This work was supported by the National Natural Science Foundation of China (grant No. 31460196 to Shaoming Ye) and the Innovation Project of Guangxi Graduate Education (grant YCBZ2018012 to Xianyu Yao). The funding agencies were not involved in the design of the study, the collection, analysis and interpretation of the data or the writing of the manuscript.

Author information

Authors and Affiliations



SY, XY and MY designed the experiments; XY, LL, GF and YH carried out the experiments; XY, LL and SY analyzed the experimental results and data and developed the analysis tools; XY, SY and MY wrote the manuscript; all authors read and approved the final manuscript.

Corresponding author

Correspondence to Shaoming Ye.

Ethics declarations

Ethics approval and consent to participate

Not applicable.

Consent for publication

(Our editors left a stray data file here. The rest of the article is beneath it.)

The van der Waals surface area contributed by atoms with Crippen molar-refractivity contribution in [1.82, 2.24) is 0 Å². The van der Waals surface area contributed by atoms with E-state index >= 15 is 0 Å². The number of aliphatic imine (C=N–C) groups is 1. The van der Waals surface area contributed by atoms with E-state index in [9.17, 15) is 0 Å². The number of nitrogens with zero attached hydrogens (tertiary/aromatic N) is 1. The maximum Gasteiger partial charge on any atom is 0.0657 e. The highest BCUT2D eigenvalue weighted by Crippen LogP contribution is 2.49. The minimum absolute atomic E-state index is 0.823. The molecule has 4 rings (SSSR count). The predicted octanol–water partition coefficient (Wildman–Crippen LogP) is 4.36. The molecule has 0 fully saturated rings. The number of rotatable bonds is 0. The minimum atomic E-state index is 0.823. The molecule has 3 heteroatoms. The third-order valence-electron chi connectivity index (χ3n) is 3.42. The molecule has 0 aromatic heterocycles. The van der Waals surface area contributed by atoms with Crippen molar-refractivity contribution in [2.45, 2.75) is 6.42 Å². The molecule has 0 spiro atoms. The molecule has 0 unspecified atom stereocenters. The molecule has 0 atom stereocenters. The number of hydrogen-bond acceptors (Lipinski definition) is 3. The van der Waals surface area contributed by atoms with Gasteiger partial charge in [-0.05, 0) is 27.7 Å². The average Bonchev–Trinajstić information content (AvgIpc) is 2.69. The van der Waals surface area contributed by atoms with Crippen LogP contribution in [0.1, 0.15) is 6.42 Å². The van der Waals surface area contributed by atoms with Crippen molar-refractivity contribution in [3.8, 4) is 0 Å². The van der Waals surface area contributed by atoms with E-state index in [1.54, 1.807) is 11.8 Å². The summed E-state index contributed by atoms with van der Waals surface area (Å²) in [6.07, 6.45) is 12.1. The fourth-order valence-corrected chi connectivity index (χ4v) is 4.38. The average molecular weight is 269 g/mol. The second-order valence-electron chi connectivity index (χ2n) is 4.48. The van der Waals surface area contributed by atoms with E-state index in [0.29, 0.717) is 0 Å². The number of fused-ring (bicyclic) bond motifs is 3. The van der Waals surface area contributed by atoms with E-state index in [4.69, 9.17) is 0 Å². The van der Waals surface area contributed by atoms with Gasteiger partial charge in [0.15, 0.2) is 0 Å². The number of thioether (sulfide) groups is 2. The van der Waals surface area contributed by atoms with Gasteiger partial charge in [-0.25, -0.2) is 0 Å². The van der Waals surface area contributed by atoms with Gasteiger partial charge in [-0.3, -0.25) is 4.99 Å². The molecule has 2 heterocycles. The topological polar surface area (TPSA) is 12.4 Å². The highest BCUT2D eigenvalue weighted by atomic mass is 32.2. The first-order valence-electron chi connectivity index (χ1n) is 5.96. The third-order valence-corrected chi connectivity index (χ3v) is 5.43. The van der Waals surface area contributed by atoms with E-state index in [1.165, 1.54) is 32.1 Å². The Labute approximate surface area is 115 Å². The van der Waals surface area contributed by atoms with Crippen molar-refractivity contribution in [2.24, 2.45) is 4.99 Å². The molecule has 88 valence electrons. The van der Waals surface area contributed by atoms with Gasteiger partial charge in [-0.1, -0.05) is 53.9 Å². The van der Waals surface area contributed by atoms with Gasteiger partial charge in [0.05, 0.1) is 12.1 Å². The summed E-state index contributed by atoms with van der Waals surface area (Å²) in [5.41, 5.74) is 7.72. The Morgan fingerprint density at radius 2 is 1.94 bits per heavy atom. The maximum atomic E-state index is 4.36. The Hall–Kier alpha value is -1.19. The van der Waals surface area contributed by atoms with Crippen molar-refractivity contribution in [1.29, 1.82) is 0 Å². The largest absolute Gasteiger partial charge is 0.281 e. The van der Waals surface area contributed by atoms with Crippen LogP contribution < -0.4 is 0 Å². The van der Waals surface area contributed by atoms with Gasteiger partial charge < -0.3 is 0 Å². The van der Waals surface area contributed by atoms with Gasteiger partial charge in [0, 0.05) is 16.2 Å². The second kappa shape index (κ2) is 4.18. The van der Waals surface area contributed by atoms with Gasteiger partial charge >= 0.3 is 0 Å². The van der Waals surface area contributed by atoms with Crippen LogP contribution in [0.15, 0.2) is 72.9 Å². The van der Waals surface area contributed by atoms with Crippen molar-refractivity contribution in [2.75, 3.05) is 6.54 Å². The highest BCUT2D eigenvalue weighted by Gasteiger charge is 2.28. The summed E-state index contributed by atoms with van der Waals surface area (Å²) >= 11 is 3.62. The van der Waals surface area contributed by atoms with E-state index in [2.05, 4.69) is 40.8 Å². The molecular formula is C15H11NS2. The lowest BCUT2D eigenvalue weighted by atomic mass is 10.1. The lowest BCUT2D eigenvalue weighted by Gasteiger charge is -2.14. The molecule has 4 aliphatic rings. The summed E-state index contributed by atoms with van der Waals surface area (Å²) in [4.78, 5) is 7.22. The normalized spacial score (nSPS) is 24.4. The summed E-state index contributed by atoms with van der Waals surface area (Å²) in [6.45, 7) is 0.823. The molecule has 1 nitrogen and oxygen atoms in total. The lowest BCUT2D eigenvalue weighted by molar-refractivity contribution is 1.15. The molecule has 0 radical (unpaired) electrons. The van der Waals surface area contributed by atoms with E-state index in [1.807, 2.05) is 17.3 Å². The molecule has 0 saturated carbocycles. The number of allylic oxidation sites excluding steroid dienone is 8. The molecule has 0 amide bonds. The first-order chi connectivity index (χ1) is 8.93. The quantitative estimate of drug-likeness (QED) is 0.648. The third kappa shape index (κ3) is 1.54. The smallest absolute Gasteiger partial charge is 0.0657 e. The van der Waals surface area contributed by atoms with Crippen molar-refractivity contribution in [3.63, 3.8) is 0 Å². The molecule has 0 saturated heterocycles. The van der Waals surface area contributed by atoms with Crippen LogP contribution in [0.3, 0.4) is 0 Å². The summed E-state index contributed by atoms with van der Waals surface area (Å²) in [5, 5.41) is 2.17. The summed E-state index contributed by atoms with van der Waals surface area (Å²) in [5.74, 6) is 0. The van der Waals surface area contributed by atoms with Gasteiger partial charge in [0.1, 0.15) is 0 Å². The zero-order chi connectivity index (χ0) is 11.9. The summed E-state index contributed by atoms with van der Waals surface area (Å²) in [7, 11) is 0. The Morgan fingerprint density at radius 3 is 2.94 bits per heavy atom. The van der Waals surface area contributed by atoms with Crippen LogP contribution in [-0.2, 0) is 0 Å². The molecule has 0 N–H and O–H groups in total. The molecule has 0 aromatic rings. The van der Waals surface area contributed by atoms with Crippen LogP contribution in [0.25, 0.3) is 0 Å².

Not applicable.

Competing interests

No author has any competing interest.

Additional information

Publisher’s Note

Springer Nature remains neutral with regard to jurisdictional claims in published maps and institutional affiliations.

Supplementary Information

Additional file 1: Table S1.

Summary of the differential expressed proteins (> 1.5 times) in E. urophylla × E. grandis roots (p < 0.05) in this study.

Additional file 2: Table S2.

Summary of the differential expressed proteins (> 1.5 times) in D. odorifera roots (p < 0.05) in this study.

Additional file 3: Table S3.

KEGG annotation information of identified proteins of E. urophylla × E. grandis for the monoculture and intercropped treatments.

Additional file 4: Table S4.

KEGG annotation information of identified proteins of D. odorifera for the monoculture and intercropped treatments.

Rights and permissions